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Arts and Crafts

Friday, August 09, 2013

Micro Art

Who doesn't know the Mona Lisa? You may not have seen this famous painting up close and personal, but there is no doubt in my mind you have at least heard of and/or seen pictures of it.

When Leonardo da Vinci painted this portrait between 1503 and 1506, he could not even have come close imagining how world-famous it would become.

At present, it is 'the best known, the most visited, the most written about, the most sung about, the most parodied work of art in the world' and since recently also the smallest.

Scientists have managed to create the Mona Lisa as wide as a third of the width of a human hair. For the more scientifically orientated among you, that would equate to around 30 microns.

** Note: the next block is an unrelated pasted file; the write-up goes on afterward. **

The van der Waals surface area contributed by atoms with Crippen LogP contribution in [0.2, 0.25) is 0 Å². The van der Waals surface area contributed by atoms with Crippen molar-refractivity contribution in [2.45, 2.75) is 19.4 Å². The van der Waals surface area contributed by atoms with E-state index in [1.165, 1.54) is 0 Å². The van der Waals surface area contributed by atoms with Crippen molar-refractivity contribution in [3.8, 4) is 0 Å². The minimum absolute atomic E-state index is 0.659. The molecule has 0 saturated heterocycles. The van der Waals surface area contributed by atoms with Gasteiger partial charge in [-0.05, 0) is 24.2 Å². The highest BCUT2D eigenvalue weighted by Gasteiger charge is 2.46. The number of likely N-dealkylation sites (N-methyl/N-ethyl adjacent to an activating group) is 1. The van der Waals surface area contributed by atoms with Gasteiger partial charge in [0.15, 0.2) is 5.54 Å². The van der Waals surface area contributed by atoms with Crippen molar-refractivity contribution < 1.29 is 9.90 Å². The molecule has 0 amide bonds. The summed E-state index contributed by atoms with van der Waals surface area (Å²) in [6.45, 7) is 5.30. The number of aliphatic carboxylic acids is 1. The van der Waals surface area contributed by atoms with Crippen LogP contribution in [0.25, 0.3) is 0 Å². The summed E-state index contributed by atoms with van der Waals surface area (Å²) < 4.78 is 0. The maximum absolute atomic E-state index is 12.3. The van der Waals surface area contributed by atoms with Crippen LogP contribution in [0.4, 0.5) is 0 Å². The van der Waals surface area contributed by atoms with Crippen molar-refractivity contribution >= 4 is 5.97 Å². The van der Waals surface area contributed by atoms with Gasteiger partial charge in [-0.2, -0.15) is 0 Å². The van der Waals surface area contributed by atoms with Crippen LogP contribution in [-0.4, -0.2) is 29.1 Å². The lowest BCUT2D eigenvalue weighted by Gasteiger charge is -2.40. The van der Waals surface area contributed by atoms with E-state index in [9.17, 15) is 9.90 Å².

They did this by using a new process which is called ThermoChemical NanoLithography (TCNL). This process generates heat which, in combination with a special dye, produces a variety of shades of gray.

It actually boils down to a chemical reaction and even though the creation was not as sharp as the original, it still is quite artistic to say the least.

The expectations are that over time the process will be tweaked and refined and result in much clearer images. It will be interesting to see what all this method can be used for. I suspect there are options galore.

We will keep it under the microscope!

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